Software Enables Demand Response
EP Editorial Staff | July 20, 2022
System shuts refrigeration systems down in less than 10 min., making it possible to realize peak-period revenue savings.
Demand response (DR) programs pay businesses to reduce energy usage during periods of grid stress. The programs have existed in commercial buildings for many years, but industrial facilities have been slow to commit. That’s changing, thanks to an automated system that makes life easier for facility managers and increases revenue potential. Now companies with large refrigeration loads can effectively turn entire facilities into giant batteries that provide flexibility to the grid.
The world’s largest temperature-controlled warehousing company in Allentown, PA, signed up for a demand-response program but initially rarely participated in DR events, in part because the burden was on facility managers to respond appropriately to events. Without good data or well-defined procedures, they were hesitant to make decisions that could potentially affect food safety or production.
There was also a more fundamental problem. They couldn’t respond to events within the required window. In a 24/7 operation, there’s not always a qualified person available to get to the control panel. Even if they do get there in time, the equipment couldn’t be safely curtailed within the 10-min. window required of the most lucrative events, known as “fast” demand response.
Ndustrial, Raleigh, NC, (ndustrial.io) an energy-management software and services company, seamlessly integrated the facility’s refrigeration control systems and augmented the connection with their DR aggregator. Aggregators connect Distributed Energy Resources (DERs) from various customers and sell them into energy markets.
When working with commercial customers, the aggregator provides hardware that tells equipment when to shut off. This works well for loads such as HVAC systems, but industrial equipment is more complex. Safe curtailment requires proper sequencing and ramp-down periods. Additionally, facility managers often want to control various combinations of loads under certain circumstances rather than shutting down fully.
To augment the Allentown facility’s efforts, Ndustrial:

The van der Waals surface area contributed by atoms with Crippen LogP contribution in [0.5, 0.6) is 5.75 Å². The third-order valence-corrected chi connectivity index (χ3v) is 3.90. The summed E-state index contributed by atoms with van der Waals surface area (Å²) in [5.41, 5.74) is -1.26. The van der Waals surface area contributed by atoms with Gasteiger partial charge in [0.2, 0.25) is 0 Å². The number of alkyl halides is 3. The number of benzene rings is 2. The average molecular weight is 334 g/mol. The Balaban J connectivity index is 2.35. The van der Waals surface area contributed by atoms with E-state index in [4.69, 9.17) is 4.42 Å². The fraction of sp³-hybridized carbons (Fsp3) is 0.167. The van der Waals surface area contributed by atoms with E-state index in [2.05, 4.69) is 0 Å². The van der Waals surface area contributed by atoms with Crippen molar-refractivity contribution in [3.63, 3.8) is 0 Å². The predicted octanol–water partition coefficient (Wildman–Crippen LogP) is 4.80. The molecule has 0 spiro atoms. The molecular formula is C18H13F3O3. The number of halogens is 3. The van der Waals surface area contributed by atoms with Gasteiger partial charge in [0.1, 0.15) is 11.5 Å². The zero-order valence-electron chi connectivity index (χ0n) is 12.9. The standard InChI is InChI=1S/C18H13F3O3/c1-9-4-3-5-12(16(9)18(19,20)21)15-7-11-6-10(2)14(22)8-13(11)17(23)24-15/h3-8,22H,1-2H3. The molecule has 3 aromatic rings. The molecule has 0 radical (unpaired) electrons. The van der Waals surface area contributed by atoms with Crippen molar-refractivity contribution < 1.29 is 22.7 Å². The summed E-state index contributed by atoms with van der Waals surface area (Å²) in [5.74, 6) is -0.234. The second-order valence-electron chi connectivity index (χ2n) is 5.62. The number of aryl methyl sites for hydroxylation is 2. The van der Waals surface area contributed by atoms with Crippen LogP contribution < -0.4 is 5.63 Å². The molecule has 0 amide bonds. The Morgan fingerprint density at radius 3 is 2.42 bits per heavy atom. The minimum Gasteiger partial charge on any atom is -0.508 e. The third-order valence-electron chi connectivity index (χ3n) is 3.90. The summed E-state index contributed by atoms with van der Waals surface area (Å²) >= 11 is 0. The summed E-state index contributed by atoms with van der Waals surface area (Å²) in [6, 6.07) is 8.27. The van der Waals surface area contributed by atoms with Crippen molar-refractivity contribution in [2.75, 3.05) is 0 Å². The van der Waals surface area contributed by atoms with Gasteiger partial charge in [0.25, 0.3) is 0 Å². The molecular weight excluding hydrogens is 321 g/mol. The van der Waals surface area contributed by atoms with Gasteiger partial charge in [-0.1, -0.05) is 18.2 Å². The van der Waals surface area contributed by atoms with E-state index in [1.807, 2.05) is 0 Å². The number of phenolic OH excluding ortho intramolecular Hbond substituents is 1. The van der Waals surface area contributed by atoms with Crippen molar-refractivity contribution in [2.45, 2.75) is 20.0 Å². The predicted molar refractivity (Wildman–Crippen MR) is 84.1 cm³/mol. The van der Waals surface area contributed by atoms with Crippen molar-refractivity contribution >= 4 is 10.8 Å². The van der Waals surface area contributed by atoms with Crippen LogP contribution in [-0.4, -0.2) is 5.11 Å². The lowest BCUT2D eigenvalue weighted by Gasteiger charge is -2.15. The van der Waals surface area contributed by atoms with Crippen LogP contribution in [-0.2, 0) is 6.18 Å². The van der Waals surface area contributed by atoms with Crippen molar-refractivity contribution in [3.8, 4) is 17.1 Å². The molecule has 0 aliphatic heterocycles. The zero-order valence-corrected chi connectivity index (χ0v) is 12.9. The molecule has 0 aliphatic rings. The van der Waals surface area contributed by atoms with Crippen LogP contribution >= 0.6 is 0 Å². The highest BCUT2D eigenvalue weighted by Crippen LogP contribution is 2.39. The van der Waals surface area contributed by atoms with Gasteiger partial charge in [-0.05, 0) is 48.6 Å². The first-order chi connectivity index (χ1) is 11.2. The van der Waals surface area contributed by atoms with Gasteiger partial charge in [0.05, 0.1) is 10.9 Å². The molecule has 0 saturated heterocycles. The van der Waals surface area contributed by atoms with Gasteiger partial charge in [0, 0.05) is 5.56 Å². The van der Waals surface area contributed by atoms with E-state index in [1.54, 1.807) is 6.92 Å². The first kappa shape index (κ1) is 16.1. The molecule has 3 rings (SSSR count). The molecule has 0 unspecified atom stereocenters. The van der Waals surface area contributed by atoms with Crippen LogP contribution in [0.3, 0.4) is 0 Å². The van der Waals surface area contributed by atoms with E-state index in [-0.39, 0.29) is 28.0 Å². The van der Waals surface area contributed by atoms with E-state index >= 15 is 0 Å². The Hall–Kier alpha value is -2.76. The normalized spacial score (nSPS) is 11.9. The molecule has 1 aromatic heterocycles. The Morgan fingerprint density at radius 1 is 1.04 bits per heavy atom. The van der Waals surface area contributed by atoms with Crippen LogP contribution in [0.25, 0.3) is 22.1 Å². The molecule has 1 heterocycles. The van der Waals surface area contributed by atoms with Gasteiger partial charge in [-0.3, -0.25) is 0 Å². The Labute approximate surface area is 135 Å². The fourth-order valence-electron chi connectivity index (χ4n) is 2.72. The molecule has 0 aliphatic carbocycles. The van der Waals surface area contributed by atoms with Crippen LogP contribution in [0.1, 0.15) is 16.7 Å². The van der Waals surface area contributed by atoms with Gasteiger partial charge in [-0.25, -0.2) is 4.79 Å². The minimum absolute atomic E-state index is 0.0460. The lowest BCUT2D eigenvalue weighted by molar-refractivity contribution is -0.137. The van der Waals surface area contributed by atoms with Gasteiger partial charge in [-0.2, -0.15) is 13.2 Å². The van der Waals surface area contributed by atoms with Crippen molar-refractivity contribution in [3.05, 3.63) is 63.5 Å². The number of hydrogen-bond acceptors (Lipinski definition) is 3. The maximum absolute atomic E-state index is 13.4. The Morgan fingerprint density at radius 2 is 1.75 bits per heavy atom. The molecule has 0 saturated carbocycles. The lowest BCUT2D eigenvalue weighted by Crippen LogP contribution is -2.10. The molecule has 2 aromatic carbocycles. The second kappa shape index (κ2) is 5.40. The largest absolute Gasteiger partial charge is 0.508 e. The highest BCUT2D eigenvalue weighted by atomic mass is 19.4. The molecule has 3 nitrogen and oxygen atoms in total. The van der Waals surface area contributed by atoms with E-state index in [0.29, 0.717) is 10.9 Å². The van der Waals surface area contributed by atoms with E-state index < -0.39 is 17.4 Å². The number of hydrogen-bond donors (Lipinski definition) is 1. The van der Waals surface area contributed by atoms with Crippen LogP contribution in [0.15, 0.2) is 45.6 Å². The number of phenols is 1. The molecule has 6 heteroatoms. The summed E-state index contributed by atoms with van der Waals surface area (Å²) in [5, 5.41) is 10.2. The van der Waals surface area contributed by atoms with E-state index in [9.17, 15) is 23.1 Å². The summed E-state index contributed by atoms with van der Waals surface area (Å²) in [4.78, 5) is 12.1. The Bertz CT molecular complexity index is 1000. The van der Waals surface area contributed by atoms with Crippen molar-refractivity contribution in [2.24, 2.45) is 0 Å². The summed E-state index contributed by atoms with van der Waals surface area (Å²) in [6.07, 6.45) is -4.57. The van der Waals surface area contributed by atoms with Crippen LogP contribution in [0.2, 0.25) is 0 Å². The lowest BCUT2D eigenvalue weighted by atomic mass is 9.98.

• Provided historical data to inform how much load reduction they could comfortably commit.
• Codified various curtailment scenarios and shutdown sequences.
• Automated execution of those scenarios, such that facility managers can participate in DR events at the touch of a button.
Historical data from Ndustrial’s Energy Intensity software armed facility managers with their typical load profile and revenue data so they could better estimate the amount of load to make available for both “fast” and hour-long DR events. With this understanding, Ndustrial then codified the decision tree so facility managers don’t have to make these complex choices on the fly. Now they can trust that their decision to participate will be optimal given the input from the DR aggregator and the conditions of the facility at any time.
Finally, Ndustrial integrated its software with the DR signals and with legacy refrigeration controls so that systems can be automatically curtailed. Now users can throttle the equipment with a simple text-message approval.
The result of this orchestration and automation layer is profound. Facility managers can safely and easily curtail large industrial refrigeration systems in less than 10 min. This allows the temperature-controlled warehouse itself, not just peripheral loads, to participate in fast DR events. That’s the equivalent of taking 650 average households off the grid all at once.
Facility managers can insulate themselves against real-time electricity price spikes, but also monetize their energy-management goals by helping keep the grid stable when it’s needed most—all without compromising food safety or throughput.
The solution also provides the grid with a new class of resources. Ndustrial’s orchestration and automation layer gives the DR aggregator a single point of interconnection with a complex system, making it easier for them to tap into the industrial sector.
By integrating with industrial systems, demand response aggregators gain access to load flexibility several times the magnitude of peripheral loads, which means more money for all involved and ultimately lower prices for other energy users. EP
For more information, visit ndustrial.io.